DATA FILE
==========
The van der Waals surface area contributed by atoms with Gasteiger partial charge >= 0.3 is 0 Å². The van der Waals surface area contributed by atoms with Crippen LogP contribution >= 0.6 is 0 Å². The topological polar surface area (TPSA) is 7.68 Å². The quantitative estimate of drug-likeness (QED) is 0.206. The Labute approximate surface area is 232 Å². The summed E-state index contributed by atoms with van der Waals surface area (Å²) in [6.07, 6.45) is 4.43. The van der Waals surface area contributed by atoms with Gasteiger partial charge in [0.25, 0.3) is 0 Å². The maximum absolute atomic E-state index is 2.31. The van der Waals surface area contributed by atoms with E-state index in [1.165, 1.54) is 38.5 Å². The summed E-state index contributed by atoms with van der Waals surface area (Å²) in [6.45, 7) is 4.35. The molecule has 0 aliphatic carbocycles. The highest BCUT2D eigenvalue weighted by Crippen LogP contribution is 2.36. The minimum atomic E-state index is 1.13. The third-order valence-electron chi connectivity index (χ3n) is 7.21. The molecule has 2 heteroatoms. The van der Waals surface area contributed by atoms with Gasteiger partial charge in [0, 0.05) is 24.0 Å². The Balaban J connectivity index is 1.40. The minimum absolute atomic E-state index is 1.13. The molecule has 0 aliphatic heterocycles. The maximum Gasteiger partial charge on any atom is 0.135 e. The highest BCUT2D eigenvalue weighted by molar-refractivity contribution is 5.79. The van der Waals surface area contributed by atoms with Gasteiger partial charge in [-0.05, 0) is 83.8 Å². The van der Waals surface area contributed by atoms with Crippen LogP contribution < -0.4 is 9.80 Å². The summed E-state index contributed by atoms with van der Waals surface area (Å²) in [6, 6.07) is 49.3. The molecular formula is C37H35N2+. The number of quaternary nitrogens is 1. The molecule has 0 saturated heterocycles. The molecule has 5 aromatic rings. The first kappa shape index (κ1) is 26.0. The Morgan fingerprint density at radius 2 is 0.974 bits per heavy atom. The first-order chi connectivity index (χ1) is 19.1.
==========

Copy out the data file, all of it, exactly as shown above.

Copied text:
The van der Waals surface area contributed by atoms with Gasteiger partial charge >= 0.3 is 0 Å². The van der Waals surface area contributed by atoms with Crippen LogP contribution >= 0.6 is 0 Å². The topological polar surface area (TPSA) is 7.68 Å². The quantitative estimate of drug-likeness (QED) is 0.206. The Labute approximate surface area is 232 Å². The summed E-state index contributed by atoms with van der Waals surface area (Å²) in [6.07, 6.45) is 4.43. The van der Waals surface area contributed by atoms with Gasteiger partial charge in [0.25, 0.3) is 0 Å². The maximum absolute atomic E-state index is 2.31. The van der Waals surface area contributed by atoms with E-state index in [1.165, 1.54) is 38.5 Å². The summed E-state index contributed by atoms with van der Waals surface area (Å²) in [6.45, 7) is 4.35. The molecule has 0 aliphatic carbocycles. The highest BCUT2D eigenvalue weighted by Crippen LogP contribution is 2.36. The minimum atomic E-state index is 1.13. The third-order valence-electron chi connectivity index (χ3n) is 7.21. The molecule has 2 heteroatoms. The van der Waals surface area contributed by atoms with Gasteiger partial charge in [0, 0.05) is 24.0 Å². The Balaban J connectivity index is 1.40. The minimum absolute atomic E-state index is 1.13. The molecule has 0 aliphatic heterocycles. The maximum Gasteiger partial charge on any atom is 0.135 e. The highest BCUT2D eigenvalue weighted by molar-refractivity contribution is 5.79. The van der Waals surface area contributed by atoms with Gasteiger partial charge in [-0.05, 0) is 83.8 Å². The van der Waals surface area contributed by atoms with Crippen LogP contribution < -0.4 is 9.80 Å². The summed E-state index contributed by atoms with van der Waals surface area (Å²) in [6, 6.07) is 49.3. The molecular formula is C37H35N2+. The number of quaternary nitrogens is 1. The molecule has 0 saturated heterocycles. The molecule has 5 aromatic rings. The first kappa shape index (κ1) is 26.0. The Morgan fingerprint density at radius 2 is 0.974 bits per heavy atom. The first-order chi connectivity index (χ1) is 19.1.